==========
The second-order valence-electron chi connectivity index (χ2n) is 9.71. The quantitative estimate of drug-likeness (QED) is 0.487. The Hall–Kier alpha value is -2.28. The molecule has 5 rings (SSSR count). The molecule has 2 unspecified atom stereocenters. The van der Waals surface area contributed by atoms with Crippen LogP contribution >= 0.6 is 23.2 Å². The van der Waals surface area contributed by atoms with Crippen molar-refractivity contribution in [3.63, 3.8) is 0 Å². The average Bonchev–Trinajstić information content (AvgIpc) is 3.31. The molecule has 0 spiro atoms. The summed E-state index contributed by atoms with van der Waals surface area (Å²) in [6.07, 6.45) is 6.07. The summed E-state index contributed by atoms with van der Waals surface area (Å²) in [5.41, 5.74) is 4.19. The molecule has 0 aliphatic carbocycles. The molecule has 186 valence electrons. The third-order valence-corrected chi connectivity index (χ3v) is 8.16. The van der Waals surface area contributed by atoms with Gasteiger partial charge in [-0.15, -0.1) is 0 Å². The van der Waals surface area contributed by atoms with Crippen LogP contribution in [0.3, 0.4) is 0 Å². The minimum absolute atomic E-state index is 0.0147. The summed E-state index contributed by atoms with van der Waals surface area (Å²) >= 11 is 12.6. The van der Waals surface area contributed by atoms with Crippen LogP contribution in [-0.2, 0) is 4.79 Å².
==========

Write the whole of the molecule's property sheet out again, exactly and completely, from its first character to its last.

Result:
The second-order valence-electron chi connectivity index (χ2n) is 9.71. The quantitative estimate of drug-likeness (QED) is 0.487. The Hall–Kier alpha value is -2.28. The molecule has 5 rings (SSSR count). The molecule has 2 unspecified atom stereocenters. The van der Waals surface area contributed by atoms with Crippen LogP contribution >= 0.6 is 23.2 Å². The van der Waals surface area contributed by atoms with Crippen molar-refractivity contribution in [3.63, 3.8) is 0 Å². The average Bonchev–Trinajstić information content (AvgIpc) is 3.31. The molecule has 0 spiro atoms. The summed E-state index contributed by atoms with van der Waals surface area (Å²) in [6.07, 6.45) is 6.07. The summed E-state index contributed by atoms with van der Waals surface area (Å²) in [5.41, 5.74) is 4.19. The molecule has 0 aliphatic carbocycles. The molecule has 186 valence electrons. The third-order valence-corrected chi connectivity index (χ3v) is 8.16. The van der Waals surface area contributed by atoms with Gasteiger partial charge in [-0.15, -0.1) is 0 Å². The van der Waals surface area contributed by atoms with Crippen LogP contribution in [0.3, 0.4) is 0 Å². The minimum absolute atomic E-state index is 0.0147. The summed E-state index contributed by atoms with van der Waals surface area (Å²) >= 11 is 12.6. The van der Waals surface area contributed by atoms with Crippen LogP contribution in [-0.2, 0) is 4.79 Å².